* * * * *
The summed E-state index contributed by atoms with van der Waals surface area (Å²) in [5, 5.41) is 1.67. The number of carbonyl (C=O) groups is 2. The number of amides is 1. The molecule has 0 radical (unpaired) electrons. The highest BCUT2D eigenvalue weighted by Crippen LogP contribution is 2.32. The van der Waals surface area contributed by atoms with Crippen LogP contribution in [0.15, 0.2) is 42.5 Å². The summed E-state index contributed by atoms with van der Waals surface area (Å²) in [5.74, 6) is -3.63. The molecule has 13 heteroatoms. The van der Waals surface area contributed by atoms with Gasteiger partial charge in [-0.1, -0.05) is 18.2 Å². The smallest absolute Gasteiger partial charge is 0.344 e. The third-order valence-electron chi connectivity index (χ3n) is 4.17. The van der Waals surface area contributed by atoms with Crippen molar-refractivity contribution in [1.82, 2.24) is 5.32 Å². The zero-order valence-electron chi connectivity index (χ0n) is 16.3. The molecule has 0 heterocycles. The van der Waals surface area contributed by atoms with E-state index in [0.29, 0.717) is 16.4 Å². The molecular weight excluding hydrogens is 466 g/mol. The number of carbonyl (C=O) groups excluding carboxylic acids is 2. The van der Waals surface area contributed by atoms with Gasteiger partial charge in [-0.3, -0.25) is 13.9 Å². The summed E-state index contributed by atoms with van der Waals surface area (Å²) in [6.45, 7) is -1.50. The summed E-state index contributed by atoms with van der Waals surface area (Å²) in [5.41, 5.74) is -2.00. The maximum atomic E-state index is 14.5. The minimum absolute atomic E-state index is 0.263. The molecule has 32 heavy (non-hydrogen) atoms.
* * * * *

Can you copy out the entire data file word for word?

The summed E-state index contributed by atoms with van der Waals surface area (Å²) in [5, 5.41) is 1.67. The number of carbonyl (C=O) groups is 2. The number of amides is 1. The molecule has 0 radical (unpaired) electrons. The highest BCUT2D eigenvalue weighted by Crippen LogP contribution is 2.32. The van der Waals surface area contributed by atoms with Crippen LogP contribution in [0.15, 0.2) is 42.5 Å². The summed E-state index contributed by atoms with van der Waals surface area (Å²) in [5.74, 6) is -3.63. The molecule has 13 heteroatoms. The van der Waals surface area contributed by atoms with Gasteiger partial charge in [-0.1, -0.05) is 18.2 Å². The smallest absolute Gasteiger partial charge is 0.344 e. The third-order valence-electron chi connectivity index (χ3n) is 4.17. The van der Waals surface area contributed by atoms with Crippen molar-refractivity contribution in [1.82, 2.24) is 5.32 Å². The zero-order valence-electron chi connectivity index (χ0n) is 16.3. The molecule has 0 heterocycles. The van der Waals surface area contributed by atoms with E-state index in [0.29, 0.717) is 16.4 Å². The molecular weight excluding hydrogens is 466 g/mol. The number of carbonyl (C=O) groups excluding carboxylic acids is 2. The van der Waals surface area contributed by atoms with Gasteiger partial charge in [-0.3, -0.25) is 13.9 Å². The summed E-state index contributed by atoms with van der Waals surface area (Å²) in [6.45, 7) is -1.50. The summed E-state index contributed by atoms with van der Waals surface area (Å²) in [5.41, 5.74) is -2.00. The maximum atomic E-state index is 14.5. The minimum absolute atomic E-state index is 0.263. The molecule has 32 heavy (non-hydrogen) atoms.